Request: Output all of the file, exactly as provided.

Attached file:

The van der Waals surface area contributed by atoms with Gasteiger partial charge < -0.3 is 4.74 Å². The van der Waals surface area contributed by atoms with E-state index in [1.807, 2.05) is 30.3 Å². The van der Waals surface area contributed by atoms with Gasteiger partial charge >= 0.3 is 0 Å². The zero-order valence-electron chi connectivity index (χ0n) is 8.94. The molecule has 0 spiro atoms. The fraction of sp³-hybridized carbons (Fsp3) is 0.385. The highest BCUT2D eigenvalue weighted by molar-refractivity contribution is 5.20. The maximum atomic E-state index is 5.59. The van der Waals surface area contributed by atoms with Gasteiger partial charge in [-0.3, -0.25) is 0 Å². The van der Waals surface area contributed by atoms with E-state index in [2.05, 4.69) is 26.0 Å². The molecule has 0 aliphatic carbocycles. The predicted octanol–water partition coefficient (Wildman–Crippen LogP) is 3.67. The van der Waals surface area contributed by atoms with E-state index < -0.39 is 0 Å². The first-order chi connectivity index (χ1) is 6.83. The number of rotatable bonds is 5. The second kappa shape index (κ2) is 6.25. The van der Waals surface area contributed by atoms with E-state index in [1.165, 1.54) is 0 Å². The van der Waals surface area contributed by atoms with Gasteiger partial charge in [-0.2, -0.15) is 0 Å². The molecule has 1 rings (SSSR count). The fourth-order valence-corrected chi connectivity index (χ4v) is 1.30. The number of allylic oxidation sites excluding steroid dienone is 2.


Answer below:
The van der Waals surface area contributed by atoms with Gasteiger partial charge < -0.3 is 4.74 Å². The van der Waals surface area contributed by atoms with E-state index in [1.807, 2.05) is 30.3 Å². The van der Waals surface area contributed by atoms with Gasteiger partial charge >= 0.3 is 0 Å². The zero-order valence-electron chi connectivity index (χ0n) is 8.94. The molecule has 0 spiro atoms. The fraction of sp³-hybridized carbons (Fsp3) is 0.385. The highest BCUT2D eigenvalue weighted by molar-refractivity contribution is 5.20. The maximum atomic E-state index is 5.59. The van der Waals surface area contributed by atoms with Gasteiger partial charge in [-0.3, -0.25) is 0 Å². The van der Waals surface area contributed by atoms with E-state index in [2.05, 4.69) is 26.0 Å². The molecule has 0 aliphatic carbocycles. The predicted octanol–water partition coefficient (Wildman–Crippen LogP) is 3.67. The van der Waals surface area contributed by atoms with E-state index < -0.39 is 0 Å². The first-order chi connectivity index (χ1) is 6.83. The number of rotatable bonds is 5. The second kappa shape index (κ2) is 6.25. The van der Waals surface area contributed by atoms with E-state index in [1.165, 1.54) is 0 Å². The van der Waals surface area contributed by atoms with Gasteiger partial charge in [-0.2, -0.15) is 0 Å². The molecule has 1 rings (SSSR count). The fourth-order valence-corrected chi connectivity index (χ4v) is 1.30. The number of allylic oxidation sites excluding steroid dienone is 2.